Remembering

I’m at the train station, holding my younger bruder’s hand. Something inside tells me that I will never see this valley or these mountains again. I love oma and tante, and especially mutter, but I am glad that they are not here to see this.

There is something very wrong here. We were on our way to school, but when we arrived, we found soldiers standing there. They held guns and had swastikas on their shoulders.

At first, I thought they wanted us to become soldiers like they were, but I was wrong. They separated me from my brother, and they asked me all kinds of questions. When they finished, they shoved me into the back of a truck and brought me here.

As I step down from the truck, I see that we are at the train yard. There is a crowd of people here, mostly men and boys, though some old women, too.

It is only through luck that I find my brother again. He must have seen me as I got down from the truck and fought his way through the crowd to be with me. Now we stand in a solemn-faced crowd, clutching each other’s hands and wondering what will become of us.

I am tall for my age, and through the crowd I can see two open boxcars. I am beginning to suspect that these soldiers expect us all to somehow fit ourselves inside these boxcars, but I know that that is impossible. There are too many of us, and those cars too small.

Obviously several others in the crowd also make this conclusion, and angry voices erupt, protesting the interruption of their lives. This is followed by several rapid bursts of what I believe to be gun fire, and suddenly there is silence. Then a man’s voice rings out from up ahead somewhere, ordering us to move forward.

At first there is no response, then I hear several more gun shots and the crowd at the back surges forward forcing everyone forward, too. The surge, soon turns into a slow, reluctant march, and my brother and I are carried along with the swell. There is very little noise. I hear some sniffling, a few sobs, but these are mostly from the younger boys. Since belligerence was met with violence, no one complains anymore. We merely move ahead blindly, like cattle to a slaughter.

When we reach the boxcar it is already filled with people, but the soldiers, using their guns, motion us forward. A man reaches down and grabs my brother’s hands, hoisting him up into the overcrowded car. Several other pairs of hands reach out for me, and I let myself be lifted into the car.

Finding my brother is more difficult this time. There is no room to sit, no room to move. I am squeezed in from all sides. The door slides shut, and we hear them locking it. Although it is only moments later, it seems like hours, when the car jerks forward. Toes are trod upon, and a few words exchanged, but soon it is again silent except for the sound of the train’s wheels grinding beneath us. We sway and move as one, for we have no choice.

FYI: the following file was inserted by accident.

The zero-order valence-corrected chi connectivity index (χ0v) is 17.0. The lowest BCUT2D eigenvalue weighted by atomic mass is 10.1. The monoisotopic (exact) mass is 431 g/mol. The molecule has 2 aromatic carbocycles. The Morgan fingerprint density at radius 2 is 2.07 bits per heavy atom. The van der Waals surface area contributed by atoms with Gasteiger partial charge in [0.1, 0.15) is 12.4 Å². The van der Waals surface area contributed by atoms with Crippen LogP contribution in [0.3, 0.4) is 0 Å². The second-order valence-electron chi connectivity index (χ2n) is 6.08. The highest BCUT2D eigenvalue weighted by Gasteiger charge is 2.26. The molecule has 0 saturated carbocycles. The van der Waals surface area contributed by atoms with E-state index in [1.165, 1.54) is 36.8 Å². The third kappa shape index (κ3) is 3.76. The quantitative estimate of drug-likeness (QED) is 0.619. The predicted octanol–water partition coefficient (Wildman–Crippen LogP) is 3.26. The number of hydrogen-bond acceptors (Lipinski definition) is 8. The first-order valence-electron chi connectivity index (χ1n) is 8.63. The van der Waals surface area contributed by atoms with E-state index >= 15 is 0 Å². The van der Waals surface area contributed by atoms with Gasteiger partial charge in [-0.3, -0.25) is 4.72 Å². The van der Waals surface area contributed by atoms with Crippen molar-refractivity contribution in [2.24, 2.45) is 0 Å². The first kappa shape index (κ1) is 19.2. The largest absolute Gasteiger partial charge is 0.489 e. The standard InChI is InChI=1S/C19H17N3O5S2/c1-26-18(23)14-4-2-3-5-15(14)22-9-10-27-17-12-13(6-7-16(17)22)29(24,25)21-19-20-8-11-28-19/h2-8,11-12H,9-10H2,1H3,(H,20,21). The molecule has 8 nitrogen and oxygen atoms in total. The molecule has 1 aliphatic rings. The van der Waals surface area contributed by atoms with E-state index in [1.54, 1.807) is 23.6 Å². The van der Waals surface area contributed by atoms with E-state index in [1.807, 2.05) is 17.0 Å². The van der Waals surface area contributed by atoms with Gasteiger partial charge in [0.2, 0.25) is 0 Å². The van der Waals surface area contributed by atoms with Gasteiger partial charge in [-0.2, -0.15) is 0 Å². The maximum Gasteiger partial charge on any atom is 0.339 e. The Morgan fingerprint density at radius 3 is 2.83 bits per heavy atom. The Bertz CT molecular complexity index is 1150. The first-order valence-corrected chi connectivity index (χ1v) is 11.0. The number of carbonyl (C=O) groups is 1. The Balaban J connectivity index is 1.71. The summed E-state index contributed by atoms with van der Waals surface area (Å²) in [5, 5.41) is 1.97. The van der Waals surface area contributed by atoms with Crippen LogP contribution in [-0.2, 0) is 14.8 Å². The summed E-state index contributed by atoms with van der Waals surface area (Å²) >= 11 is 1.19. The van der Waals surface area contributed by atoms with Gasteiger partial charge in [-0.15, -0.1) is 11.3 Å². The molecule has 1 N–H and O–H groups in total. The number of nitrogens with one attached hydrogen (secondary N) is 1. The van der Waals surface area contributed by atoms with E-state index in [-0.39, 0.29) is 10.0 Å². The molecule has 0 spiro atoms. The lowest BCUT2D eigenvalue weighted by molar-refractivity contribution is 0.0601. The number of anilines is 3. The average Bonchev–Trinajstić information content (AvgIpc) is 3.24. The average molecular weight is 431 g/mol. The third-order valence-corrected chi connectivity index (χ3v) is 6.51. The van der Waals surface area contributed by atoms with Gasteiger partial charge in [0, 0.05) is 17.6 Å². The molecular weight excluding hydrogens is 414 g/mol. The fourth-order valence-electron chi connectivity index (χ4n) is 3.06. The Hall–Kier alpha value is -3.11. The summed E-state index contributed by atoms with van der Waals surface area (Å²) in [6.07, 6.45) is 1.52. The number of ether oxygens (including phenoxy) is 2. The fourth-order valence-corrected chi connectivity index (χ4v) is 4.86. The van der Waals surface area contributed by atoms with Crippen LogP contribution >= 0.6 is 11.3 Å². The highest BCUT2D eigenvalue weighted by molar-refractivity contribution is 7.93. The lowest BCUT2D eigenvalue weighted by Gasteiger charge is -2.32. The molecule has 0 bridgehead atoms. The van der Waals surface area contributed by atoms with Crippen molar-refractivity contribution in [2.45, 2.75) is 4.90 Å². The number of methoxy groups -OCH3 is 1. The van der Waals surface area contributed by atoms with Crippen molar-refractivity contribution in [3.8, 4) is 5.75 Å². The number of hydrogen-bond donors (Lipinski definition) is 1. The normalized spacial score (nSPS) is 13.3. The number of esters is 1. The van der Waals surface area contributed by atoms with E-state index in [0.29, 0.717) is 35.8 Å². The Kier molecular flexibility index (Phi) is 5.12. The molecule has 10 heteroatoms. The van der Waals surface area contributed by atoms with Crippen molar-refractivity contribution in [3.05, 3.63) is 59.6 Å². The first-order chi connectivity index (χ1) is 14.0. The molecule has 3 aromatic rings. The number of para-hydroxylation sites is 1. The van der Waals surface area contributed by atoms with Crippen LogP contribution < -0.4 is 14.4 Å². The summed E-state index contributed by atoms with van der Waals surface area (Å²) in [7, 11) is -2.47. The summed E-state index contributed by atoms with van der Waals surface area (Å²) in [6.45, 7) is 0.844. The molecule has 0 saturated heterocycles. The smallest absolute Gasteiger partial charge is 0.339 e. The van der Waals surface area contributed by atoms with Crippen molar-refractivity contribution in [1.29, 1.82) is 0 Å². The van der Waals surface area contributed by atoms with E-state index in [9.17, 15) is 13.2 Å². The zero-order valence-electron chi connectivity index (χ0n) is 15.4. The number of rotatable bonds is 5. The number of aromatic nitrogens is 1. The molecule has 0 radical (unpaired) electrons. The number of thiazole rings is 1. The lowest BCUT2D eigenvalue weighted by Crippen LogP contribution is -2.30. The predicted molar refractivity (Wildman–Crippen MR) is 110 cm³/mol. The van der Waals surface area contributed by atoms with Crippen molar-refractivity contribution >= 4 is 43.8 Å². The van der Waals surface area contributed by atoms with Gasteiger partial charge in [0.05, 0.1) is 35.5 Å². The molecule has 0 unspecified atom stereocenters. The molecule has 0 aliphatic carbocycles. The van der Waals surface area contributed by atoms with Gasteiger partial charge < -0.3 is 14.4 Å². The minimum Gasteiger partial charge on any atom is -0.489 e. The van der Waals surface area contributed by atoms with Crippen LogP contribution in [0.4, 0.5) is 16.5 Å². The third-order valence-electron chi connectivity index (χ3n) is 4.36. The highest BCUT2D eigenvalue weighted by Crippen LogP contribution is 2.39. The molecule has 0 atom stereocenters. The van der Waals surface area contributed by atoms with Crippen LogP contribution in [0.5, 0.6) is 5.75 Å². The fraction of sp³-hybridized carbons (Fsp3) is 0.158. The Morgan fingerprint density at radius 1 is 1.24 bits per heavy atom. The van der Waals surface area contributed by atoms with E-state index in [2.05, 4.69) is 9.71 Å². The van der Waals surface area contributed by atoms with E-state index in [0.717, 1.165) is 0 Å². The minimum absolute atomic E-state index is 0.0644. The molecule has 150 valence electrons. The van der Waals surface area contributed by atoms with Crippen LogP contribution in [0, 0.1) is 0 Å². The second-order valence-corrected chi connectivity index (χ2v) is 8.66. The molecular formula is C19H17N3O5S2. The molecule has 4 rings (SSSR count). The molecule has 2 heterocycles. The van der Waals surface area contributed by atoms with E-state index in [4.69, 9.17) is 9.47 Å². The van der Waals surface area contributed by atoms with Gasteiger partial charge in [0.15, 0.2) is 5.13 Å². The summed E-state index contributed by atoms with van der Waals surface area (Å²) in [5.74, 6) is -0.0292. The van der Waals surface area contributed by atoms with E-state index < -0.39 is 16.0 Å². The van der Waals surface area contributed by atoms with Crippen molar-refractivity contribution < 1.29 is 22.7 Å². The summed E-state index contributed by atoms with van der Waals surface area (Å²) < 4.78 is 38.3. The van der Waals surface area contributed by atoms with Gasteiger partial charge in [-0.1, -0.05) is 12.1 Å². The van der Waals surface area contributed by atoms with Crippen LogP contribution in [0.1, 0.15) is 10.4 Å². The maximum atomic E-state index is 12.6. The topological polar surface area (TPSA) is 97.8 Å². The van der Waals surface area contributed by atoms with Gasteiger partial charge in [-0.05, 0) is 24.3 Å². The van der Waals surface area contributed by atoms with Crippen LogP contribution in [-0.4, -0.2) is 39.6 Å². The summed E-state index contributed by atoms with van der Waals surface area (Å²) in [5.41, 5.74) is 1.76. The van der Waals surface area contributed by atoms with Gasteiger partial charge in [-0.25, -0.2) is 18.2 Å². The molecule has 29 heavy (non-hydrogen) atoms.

Time loses all meaning as we stand here in this mass of bodies. Snippets of light filter through the cracks in the side of the boxcar, and even though our eyes adjust to the gloom there is nothing to see but the many faces of those wedged in here with us. I hear a few whispers, and some grunts, especially when the boxcar sways around a curve. But the fear stifles most conversation, and we each huddle within ourselves wondering where we are headed and why.

My brother whispers that he must urinate, but there is nowhere to do so. I whisper to him to hold on as best he can. I see a flash of his of tears in his eyes, but he nods and quickly turns away and stares at the back of the person in front of him. Is it minutes or hours later, when he pulls my hand and again tells me that he needs to go. I don’t know what to tell him. There is no room, there is no accommodation for this.

Finally, unable to wait any longer he wets himself, something he hasn’t done in years. Embarrassed he cries, and I comfort him as best I can. I move my arm across his shoulders letting him know that it is all right, though I wonder if anything will ever be all right ever again.

Soon, I too, must do the same, and we share our secret shame. After awhile, we realize that many have done what we have, and soon there is no shame in it. We don’t know how long we stand there, swaying and dozing. There is no night and no day. There is only the movement of the train and stifling closeness of the bodies.

The air grows fetid, and I feel faint, but there is no where to fall, so I remain standing. My brother becomes sick, and that simply adds to the rankness of the air. My asthma squeezes my chest, and my lungs refuse to fill. I am gasping for air, and there is no air. My brother whispers urgently at me, asking if I’m alright. I try to answer, but there is no air in my lungs to make words. I squeeze his hand and he gazes up at me, but the smile I try for won’t come. The world is slipping away. I can’t see my brother and I squeeze his hand harder. He says my name and I hear panic in his voice.

Suddenly a light appears, and I think “we are saved!”. I let go of my brother’s hand and I reach toward the light, and I am no longer constricted by the crowd in the boxcar. I find myself looking down at the mass of people crowded together, and I realize that I am dead. I try to call out to my brother, but he does not hear me. He does not know that I am dead…oh my god, I am dead! Who will care for Helmut? Who will watch out for my brother? With that thought, everything changes. My world becomes grayness, and I am alone.

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